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Was it an “incident” or an “accident”? How a shared risk lexicon facilitates effective communication across a company

A_failure_to_communicate.jpgOver the course of my career as a risk manager, I’ve come to understand the importance of—and ongoing challenge in—aligning the risk management department’s priorities with those of the C-suite. Just last week, I read a great article, published by Advisen, about potential disconnects between risk management and the C-suite.

The article got me thinking about the importance of communication in the practice of risk management. Specifically, when it comes to communication between risk management and the C-suite, translating risk and insurance jargon into meaningful business terminology is one of the more common challenges for risk managers.

For the tenants of the executive suite to fully understand how risk issues, including insurance, impact the business, it’s important for risk managers to translate jargon into the business terms that will resonate with operations and financial management. In the hectic world at the top of any large company, if a topic is not understood, it can be relegated to “unimportant.” As risk officers, it is part of our role to prevent that.

When we risk managers communicate with our teams, carriers, actuaries and brokers, we usually have a solid shared understanding of terms like:

  • Actuarial accretion
  • Incurred losses
  • TIV
  • Self-insured retention vs. deductible
  • Medicare set aside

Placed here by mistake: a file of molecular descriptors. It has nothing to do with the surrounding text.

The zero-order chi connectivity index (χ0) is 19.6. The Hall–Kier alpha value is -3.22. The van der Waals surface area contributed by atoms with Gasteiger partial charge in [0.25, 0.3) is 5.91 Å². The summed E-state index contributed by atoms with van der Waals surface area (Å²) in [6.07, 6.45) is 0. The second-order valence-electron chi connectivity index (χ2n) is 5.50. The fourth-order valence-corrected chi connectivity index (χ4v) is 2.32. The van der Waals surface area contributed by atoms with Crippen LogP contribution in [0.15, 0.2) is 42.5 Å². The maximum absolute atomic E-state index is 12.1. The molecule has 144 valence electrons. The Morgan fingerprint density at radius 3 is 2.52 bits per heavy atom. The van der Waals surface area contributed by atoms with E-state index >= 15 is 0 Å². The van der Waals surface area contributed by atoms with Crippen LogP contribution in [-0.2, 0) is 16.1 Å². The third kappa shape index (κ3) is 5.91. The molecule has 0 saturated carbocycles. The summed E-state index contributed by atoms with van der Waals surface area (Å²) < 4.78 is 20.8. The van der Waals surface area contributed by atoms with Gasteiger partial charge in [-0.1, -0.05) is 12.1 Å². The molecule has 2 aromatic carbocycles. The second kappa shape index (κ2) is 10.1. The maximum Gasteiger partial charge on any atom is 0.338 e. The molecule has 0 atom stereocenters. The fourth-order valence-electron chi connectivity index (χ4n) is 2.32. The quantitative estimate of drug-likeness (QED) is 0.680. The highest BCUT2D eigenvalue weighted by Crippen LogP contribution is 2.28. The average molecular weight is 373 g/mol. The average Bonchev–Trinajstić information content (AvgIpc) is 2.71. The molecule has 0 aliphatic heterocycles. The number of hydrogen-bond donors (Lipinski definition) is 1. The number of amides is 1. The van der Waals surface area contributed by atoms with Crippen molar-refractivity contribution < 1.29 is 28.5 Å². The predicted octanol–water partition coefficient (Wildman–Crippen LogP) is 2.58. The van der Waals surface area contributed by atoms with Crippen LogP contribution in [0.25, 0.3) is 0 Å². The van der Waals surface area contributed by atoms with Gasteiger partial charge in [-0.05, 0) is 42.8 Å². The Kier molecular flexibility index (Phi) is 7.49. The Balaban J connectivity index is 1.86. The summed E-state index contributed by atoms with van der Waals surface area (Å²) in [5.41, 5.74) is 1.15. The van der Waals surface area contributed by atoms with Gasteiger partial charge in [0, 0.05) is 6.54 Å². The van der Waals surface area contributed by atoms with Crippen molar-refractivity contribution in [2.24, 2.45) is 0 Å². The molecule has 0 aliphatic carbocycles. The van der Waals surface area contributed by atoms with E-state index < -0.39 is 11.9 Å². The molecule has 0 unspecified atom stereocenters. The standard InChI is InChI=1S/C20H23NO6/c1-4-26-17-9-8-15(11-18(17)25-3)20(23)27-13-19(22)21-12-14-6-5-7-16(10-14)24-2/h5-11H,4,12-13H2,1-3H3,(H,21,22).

• Any of the disability terms in WC (TTD, TPD, PPD, etc.)
  • GL
  • Casualty Collateral
  • Bonds

However, when we communicate with the C-suite (and, for that matter, with our peers in other departments), we can’t assume that everyone knows what we mean by terms like those above.

One of the risk manager’s primary responsibilities is to facilitate understanding and comprehension of risk and insurance throughout the organization. Developing a well-understood set of terms to describe risk—known as a “risk lexicon”—is a prerequisite to meeting that responsibility.

In the hectic world at the top of any large company, if a topic is not understood, it can be relegated to “unimportant.” As risk officers, it is part of our role to prevent that.


Risk lexicons differ from company to company, because the same words don’t have the same meaning in, for example, a lumberyard that they do in an academic or retail setting. Each company has to adopt a set of terms that adequately describe risk issues in their business, are understood and are in common use throughout the organization.

A simple example is the use of the term “accident.” Does that mean the same as “incident”? The answer to that will vary between companies. If there is not universal understanding of the terms being used, however, there will certainly be misunderstanding about the underlying risks being described. As an early step in the development of any risk management program, the establishment of an agreement on a risk lexicon should be a priority. 

Once the risk lexicon is established, a risk manager can then move on to another important objective: expressing the value of risk management activities in terms of their impact on operational metrics or, as the Advisen article notes, financial indicators like EBITA (earnings before interest, tax and amortization) or earnings per share. Linking risk management performance, and even IRM software, to broader organizational metrics is a big topic in its own right; more about that in future blogs.

Jeff Gehrke is Ventiv's Chief Risk Technology Evangelist. Contact Jeff at Jeff.Gehrke@ventivtech.com or ++1.720.445.9531


RMIS Guide

Dec 4, 2015

 | Originally posted on 

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